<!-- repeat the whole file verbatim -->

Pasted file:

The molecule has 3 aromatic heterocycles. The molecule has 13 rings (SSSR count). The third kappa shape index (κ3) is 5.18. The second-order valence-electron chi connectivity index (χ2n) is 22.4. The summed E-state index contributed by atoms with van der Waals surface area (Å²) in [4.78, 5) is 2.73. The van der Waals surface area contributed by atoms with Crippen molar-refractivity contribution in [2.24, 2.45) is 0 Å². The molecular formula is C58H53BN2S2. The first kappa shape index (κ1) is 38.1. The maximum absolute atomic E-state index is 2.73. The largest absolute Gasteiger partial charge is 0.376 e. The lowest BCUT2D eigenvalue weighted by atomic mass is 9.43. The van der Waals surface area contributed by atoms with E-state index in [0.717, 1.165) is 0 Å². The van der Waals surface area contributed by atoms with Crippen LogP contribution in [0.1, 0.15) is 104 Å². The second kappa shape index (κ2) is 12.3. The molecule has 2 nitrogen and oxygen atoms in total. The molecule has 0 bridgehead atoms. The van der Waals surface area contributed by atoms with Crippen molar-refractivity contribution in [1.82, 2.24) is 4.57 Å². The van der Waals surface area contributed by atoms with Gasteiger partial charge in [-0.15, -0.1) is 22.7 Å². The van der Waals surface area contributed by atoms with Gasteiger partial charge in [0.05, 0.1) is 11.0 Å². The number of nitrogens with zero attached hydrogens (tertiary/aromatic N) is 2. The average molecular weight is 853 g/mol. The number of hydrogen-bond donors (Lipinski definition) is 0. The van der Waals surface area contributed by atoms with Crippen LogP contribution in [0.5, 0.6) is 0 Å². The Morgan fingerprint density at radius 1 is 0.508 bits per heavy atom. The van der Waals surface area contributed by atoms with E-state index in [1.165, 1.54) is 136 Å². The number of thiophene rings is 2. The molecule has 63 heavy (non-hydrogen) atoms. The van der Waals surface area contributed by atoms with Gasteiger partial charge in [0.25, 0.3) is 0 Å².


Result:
The molecule has 3 aromatic heterocycles. The molecule has 13 rings (SSSR count). The third kappa shape index (κ3) is 5.18. The second-order valence-electron chi connectivity index (χ2n) is 22.4. The summed E-state index contributed by atoms with van der Waals surface area (Å²) in [4.78, 5) is 2.73. The van der Waals surface area contributed by atoms with Crippen molar-refractivity contribution in [2.24, 2.45) is 0 Å². The molecular formula is C58H53BN2S2. The first kappa shape index (κ1) is 38.1. The maximum absolute atomic E-state index is 2.73. The largest absolute Gasteiger partial charge is 0.376 e. The lowest BCUT2D eigenvalue weighted by atomic mass is 9.43. The van der Waals surface area contributed by atoms with E-state index in [0.717, 1.165) is 0 Å². The van der Waals surface area contributed by atoms with Crippen LogP contribution in [0.1, 0.15) is 104 Å². The second kappa shape index (κ2) is 12.3. The molecule has 2 nitrogen and oxygen atoms in total. The molecule has 0 bridgehead atoms. The van der Waals surface area contributed by atoms with Crippen molar-refractivity contribution in [1.82, 2.24) is 4.57 Å². The van der Waals surface area contributed by atoms with Gasteiger partial charge in [-0.15, -0.1) is 22.7 Å². The van der Waals surface area contributed by atoms with Gasteiger partial charge in [0.05, 0.1) is 11.0 Å². The number of nitrogens with zero attached hydrogens (tertiary/aromatic N) is 2. The average molecular weight is 853 g/mol. The number of hydrogen-bond donors (Lipinski definition) is 0. The van der Waals surface area contributed by atoms with Crippen LogP contribution in [0.5, 0.6) is 0 Å². The Morgan fingerprint density at radius 1 is 0.508 bits per heavy atom. The van der Waals surface area contributed by atoms with E-state index in [1.165, 1.54) is 136 Å². The number of thiophene rings is 2. The molecule has 63 heavy (non-hydrogen) atoms. The van der Waals surface area contributed by atoms with Gasteiger partial charge in [0.25, 0.3) is 0 Å².